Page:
Death and Life

Reflections on the Readings for Sunday 1 July 2012

Wisdom 1:13-15, 2:23-24; Psalm 30:2, 6-8, 11-13; 2 Corinthians 8:7, 9, 13-15; Mark 5:21-43

The Old Testament equivalent of ‘and they lived happily ever after’ is: ‘and he died, old and full of years.’ The death that marks the ending of a full and long life is not seen as an evil, an aberration of God’s good creation. But that isn’t quite how the sage sees it in the reading from the book of Wisdom, a later book written in Greek, not Hebrew, and strongly reflective of Greek philosophy. Here death is not given a role in God’s original intentions for God’s creation, but is the result of evil entering the world. It is hard to know quite how to think of death. Our understanding of the cosmos as a vast integrated and dynamic system gives us an appreciation of the role of endings as well as beginnings, how physical death and decay is not necessarily the antithesis of life but can be what supports and makes it possible. My imagination fails when I try to picture a world without death. I come up with the static and boring images that used to secretly disturb me as a child when I thought about heaven. But thankfully the mysteries of God are not limited by my imaginative ability. The death that is alienation and annihilation and which is the negation of life is not part of God’s eternity. Life in all its fullness is there.

The intrinsic ‘wrongness’ of death is easy to spot in the story of Jairus’s daughter. Here sickness cuts a young life short and Jesus intervenes to raise her up. The miracle shows the power of God at work, the breaking-in of the Kingdom of Life. The woman who touches Jesus on the way to the home of Jairus may not be literally dying, but she is experiencing a physical brokenness that robs her of the fullness of life. Not only is she suffering in her body, but the religious conventions of the day mean that she is also socially ostracised as being permanently unclean. She too is given the gift of life. It was believed at that time that anyone who touched someone unclean would themselves become unclean. Instead what happens is that Jesus’ power for life transforms the woman. Wholeness is contagious.

Fear of death can lead us to hold on to the things we think will give us life. But Jesus has shown us another way. He became poor so that we might become rich. He willingly suffered death so that we could find life. The Corinthian Christians that Paul addresses have much more in material resources than the believers in Jerusalem for whom Paul was organising a collection. They think they are rich, but when they do not share from their riches, they reveal themselves to be spiritually impoverished and deficient in love, however much they might think that they excel spiritually. There is much food for thought here in global terms. Bringing life into a world marred by alienation and death requires both generosity and the humility to receive. It is not the materially rich Corinthians who are asked to do all the giving. Those who give of material abundance receive back so much more from those who in their poverty know how to live by faith, those who are rich in relationship and in wisdom. Paul quotes from the story of the manna in the wilderness which God provided for the people. Those who gathered too little discovered that they had enough, and those who gathered too much and tried to hoard it discovered that it was ruined the next morning. A world governed by life and not death is a world in balance, not one where some gain at the expense of others. It is characterised by gratitude and generosity, and has no place for selfishness. It is a world that is whole.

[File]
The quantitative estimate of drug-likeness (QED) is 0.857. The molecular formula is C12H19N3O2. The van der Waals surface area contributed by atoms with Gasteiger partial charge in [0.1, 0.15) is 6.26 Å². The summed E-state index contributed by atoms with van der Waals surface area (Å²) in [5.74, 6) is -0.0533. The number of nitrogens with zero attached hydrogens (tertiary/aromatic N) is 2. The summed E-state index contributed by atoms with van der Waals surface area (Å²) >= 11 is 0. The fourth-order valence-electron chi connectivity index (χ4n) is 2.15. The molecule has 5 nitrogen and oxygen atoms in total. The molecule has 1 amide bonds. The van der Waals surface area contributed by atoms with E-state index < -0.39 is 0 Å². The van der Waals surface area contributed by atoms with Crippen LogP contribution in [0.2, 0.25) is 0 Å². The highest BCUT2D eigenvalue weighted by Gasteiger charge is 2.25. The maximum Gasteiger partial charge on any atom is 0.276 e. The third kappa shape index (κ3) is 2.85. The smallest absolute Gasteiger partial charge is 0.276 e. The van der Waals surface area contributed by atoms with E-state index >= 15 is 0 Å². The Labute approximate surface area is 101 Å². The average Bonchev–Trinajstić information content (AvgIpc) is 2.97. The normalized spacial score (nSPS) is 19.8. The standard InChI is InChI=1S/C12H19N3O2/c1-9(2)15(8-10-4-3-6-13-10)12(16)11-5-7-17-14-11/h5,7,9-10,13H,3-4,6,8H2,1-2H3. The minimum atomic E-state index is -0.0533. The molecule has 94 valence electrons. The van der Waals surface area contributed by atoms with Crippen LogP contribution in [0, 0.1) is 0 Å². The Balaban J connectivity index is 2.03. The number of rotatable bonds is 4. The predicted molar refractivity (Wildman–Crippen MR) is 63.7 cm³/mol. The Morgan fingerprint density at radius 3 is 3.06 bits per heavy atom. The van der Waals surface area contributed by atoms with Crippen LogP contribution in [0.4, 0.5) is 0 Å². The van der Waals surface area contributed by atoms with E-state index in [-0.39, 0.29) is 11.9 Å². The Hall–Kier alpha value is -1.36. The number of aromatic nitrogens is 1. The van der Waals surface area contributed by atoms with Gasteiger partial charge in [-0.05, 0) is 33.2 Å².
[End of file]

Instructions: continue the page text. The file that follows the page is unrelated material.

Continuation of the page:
Psalm 30 is a psalm of gratitude for a great personal deliverance. It is the song sung on the other side of chaos: “Weeping may tarry for the night, but joy comes with the morning.” As we pay attention to and give thanks for the little deliverances in our lives, and the big ones, we learn to trust God so that we can approach the dark night of death with confidence that there really is a morning beyond. And if we are spurred on by that confidence, we can bring life into the dark places now. 


About Jessie Rogers

I'm a Scripture scholar and Godly Play practitioner living in Ireland.
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